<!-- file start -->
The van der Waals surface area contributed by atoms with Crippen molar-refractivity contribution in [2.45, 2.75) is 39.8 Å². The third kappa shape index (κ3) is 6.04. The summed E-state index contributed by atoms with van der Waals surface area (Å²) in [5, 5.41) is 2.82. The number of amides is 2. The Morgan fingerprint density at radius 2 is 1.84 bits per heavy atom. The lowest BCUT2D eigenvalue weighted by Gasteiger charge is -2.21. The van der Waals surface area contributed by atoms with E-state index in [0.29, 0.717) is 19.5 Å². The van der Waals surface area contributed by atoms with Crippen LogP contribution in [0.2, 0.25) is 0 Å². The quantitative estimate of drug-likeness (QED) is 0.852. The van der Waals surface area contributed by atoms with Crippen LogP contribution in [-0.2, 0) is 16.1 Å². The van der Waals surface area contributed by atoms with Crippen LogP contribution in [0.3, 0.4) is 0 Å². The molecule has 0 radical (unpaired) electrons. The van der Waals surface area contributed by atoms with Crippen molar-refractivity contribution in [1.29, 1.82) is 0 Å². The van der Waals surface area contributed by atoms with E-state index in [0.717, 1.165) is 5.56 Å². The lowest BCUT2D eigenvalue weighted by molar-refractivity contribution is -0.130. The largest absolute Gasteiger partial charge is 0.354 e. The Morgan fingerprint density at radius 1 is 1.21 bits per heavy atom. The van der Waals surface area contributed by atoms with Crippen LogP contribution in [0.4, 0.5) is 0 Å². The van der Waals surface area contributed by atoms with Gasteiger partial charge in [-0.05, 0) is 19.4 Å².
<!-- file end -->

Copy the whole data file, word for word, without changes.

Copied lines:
The van der Waals surface area contributed by atoms with Crippen molar-refractivity contribution in [2.45, 2.75) is 39.8 Å². The third kappa shape index (κ3) is 6.04. The summed E-state index contributed by atoms with van der Waals surface area (Å²) in [5, 5.41) is 2.82. The number of amides is 2. The Morgan fingerprint density at radius 2 is 1.84 bits per heavy atom. The lowest BCUT2D eigenvalue weighted by Gasteiger charge is -2.21. The van der Waals surface area contributed by atoms with E-state index in [0.29, 0.717) is 19.5 Å². The van der Waals surface area contributed by atoms with Crippen LogP contribution in [0.2, 0.25) is 0 Å². The quantitative estimate of drug-likeness (QED) is 0.852. The van der Waals surface area contributed by atoms with Crippen LogP contribution in [-0.2, 0) is 16.1 Å². The van der Waals surface area contributed by atoms with Crippen LogP contribution in [0.3, 0.4) is 0 Å². The molecule has 0 radical (unpaired) electrons. The van der Waals surface area contributed by atoms with Crippen molar-refractivity contribution in [1.29, 1.82) is 0 Å². The van der Waals surface area contributed by atoms with E-state index in [0.717, 1.165) is 5.56 Å². The lowest BCUT2D eigenvalue weighted by molar-refractivity contribution is -0.130. The largest absolute Gasteiger partial charge is 0.354 e. The Morgan fingerprint density at radius 1 is 1.21 bits per heavy atom. The van der Waals surface area contributed by atoms with Crippen LogP contribution in [0.4, 0.5) is 0 Å². The van der Waals surface area contributed by atoms with Gasteiger partial charge in [-0.05, 0) is 19.4 Å².